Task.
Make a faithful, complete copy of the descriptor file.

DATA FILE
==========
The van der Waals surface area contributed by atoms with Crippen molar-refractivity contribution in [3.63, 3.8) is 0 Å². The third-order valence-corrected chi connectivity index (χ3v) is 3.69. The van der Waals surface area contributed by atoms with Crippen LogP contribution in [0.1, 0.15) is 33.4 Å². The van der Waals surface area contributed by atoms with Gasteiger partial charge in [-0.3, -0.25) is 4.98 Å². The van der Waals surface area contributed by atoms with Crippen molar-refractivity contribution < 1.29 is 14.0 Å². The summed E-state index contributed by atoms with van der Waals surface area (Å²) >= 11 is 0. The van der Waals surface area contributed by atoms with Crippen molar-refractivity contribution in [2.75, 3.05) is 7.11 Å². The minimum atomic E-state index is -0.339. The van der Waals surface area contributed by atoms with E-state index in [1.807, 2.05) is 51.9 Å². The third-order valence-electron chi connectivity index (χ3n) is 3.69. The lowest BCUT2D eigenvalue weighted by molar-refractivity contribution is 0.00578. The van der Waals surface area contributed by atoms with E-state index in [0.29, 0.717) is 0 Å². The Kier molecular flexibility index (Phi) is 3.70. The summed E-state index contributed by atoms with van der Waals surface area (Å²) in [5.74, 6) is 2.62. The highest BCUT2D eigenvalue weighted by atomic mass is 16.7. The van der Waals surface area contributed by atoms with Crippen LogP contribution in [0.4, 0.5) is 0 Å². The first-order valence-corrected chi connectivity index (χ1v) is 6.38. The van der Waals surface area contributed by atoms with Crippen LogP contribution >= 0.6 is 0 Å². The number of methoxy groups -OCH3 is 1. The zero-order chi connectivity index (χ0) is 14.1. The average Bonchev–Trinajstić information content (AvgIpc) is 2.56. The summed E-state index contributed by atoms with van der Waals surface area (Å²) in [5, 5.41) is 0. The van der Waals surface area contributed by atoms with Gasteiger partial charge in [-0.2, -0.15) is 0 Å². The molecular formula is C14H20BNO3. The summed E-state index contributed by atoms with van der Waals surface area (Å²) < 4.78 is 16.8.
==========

The van der Waals surface area contributed by atoms with Crippen molar-refractivity contribution in [3.63, 3.8) is 0 Å². The third-order valence-corrected chi connectivity index (χ3v) is 3.69. The van der Waals surface area contributed by atoms with Crippen LogP contribution in [0.1, 0.15) is 33.4 Å². The van der Waals surface area contributed by atoms with Gasteiger partial charge in [-0.3, -0.25) is 4.98 Å². The van der Waals surface area contributed by atoms with Crippen molar-refractivity contribution < 1.29 is 14.0 Å². The summed E-state index contributed by atoms with van der Waals surface area (Å²) >= 11 is 0. The van der Waals surface area contributed by atoms with Crippen molar-refractivity contribution in [2.75, 3.05) is 7.11 Å². The minimum atomic E-state index is -0.339. The van der Waals surface area contributed by atoms with E-state index in [1.807, 2.05) is 51.9 Å². The third-order valence-electron chi connectivity index (χ3n) is 3.69. The lowest BCUT2D eigenvalue weighted by molar-refractivity contribution is 0.00578. The van der Waals surface area contributed by atoms with E-state index in [0.29, 0.717) is 0 Å². The Kier molecular flexibility index (Phi) is 3.70. The summed E-state index contributed by atoms with van der Waals surface area (Å²) in [5.74, 6) is 2.62. The highest BCUT2D eigenvalue weighted by atomic mass is 16.7. The van der Waals surface area contributed by atoms with Crippen LogP contribution in [0.4, 0.5) is 0 Å². The first-order valence-corrected chi connectivity index (χ1v) is 6.38. The van der Waals surface area contributed by atoms with Crippen LogP contribution >= 0.6 is 0 Å². The number of methoxy groups -OCH3 is 1. The zero-order chi connectivity index (χ0) is 14.1. The average Bonchev–Trinajstić information content (AvgIpc) is 2.56. The summed E-state index contributed by atoms with van der Waals surface area (Å²) in [5, 5.41) is 0. The van der Waals surface area contributed by atoms with Gasteiger partial charge in [-0.2, -0.15) is 0 Å². The molecular formula is C14H20BNO3. The summed E-state index contributed by atoms with van der Waals surface area (Å²) < 4.78 is 16.8.